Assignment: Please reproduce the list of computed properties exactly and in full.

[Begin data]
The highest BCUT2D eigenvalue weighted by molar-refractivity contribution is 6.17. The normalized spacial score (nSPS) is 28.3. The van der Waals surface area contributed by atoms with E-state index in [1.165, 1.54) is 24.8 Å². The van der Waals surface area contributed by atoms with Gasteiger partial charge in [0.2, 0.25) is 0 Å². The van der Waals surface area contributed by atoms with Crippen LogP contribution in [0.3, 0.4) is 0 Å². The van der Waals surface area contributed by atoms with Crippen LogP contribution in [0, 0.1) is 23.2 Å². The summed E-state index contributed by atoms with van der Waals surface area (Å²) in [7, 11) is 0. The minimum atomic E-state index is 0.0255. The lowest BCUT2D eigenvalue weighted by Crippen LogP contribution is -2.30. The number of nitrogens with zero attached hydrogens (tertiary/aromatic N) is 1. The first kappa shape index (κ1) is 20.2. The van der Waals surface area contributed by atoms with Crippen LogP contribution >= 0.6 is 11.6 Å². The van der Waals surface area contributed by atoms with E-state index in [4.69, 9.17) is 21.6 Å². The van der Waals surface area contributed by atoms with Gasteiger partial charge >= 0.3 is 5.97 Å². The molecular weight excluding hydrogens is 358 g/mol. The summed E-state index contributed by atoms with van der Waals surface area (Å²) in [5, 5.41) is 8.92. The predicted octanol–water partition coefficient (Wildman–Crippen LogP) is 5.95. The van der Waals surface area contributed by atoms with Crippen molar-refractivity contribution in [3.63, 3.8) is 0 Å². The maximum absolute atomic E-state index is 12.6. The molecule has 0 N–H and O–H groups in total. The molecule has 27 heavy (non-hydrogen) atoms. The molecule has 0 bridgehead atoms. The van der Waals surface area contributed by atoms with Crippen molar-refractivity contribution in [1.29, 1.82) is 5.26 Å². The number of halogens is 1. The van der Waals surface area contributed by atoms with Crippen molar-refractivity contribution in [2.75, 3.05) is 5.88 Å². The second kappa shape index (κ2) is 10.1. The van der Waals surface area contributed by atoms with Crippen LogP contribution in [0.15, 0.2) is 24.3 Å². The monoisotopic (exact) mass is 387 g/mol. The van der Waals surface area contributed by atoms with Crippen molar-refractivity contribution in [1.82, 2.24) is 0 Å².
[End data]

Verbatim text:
The highest BCUT2D eigenvalue weighted by molar-refractivity contribution is 6.17. The normalized spacial score (nSPS) is 28.3. The van der Waals surface area contributed by atoms with E-state index in [1.165, 1.54) is 24.8 Å². The van der Waals surface area contributed by atoms with Gasteiger partial charge in [0.2, 0.25) is 0 Å². The van der Waals surface area contributed by atoms with Crippen LogP contribution in [0.3, 0.4) is 0 Å². The van der Waals surface area contributed by atoms with Crippen LogP contribution in [0, 0.1) is 23.2 Å². The summed E-state index contributed by atoms with van der Waals surface area (Å²) in [7, 11) is 0. The minimum atomic E-state index is 0.0255. The lowest BCUT2D eigenvalue weighted by Crippen LogP contribution is -2.30. The number of nitrogens with zero attached hydrogens (tertiary/aromatic N) is 1. The first kappa shape index (κ1) is 20.2. The van der Waals surface area contributed by atoms with Crippen LogP contribution >= 0.6 is 11.6 Å². The van der Waals surface area contributed by atoms with E-state index in [4.69, 9.17) is 21.6 Å². The van der Waals surface area contributed by atoms with Gasteiger partial charge >= 0.3 is 5.97 Å². The molecular weight excluding hydrogens is 358 g/mol. The summed E-state index contributed by atoms with van der Waals surface area (Å²) in [5, 5.41) is 8.92. The predicted octanol–water partition coefficient (Wildman–Crippen LogP) is 5.95. The van der Waals surface area contributed by atoms with Crippen molar-refractivity contribution in [3.63, 3.8) is 0 Å². The maximum absolute atomic E-state index is 12.6. The molecule has 0 N–H and O–H groups in total. The molecule has 27 heavy (non-hydrogen) atoms. The molecule has 0 bridgehead atoms. The van der Waals surface area contributed by atoms with Crippen molar-refractivity contribution in [1.29, 1.82) is 5.26 Å². The number of halogens is 1. The van der Waals surface area contributed by atoms with Crippen molar-refractivity contribution in [2.75, 3.05) is 5.88 Å². The second kappa shape index (κ2) is 10.1. The van der Waals surface area contributed by atoms with Crippen LogP contribution in [0.15, 0.2) is 24.3 Å². The monoisotopic (exact) mass is 387 g/mol. The van der Waals surface area contributed by atoms with Crippen molar-refractivity contribution in [1.82, 2.24) is 0 Å².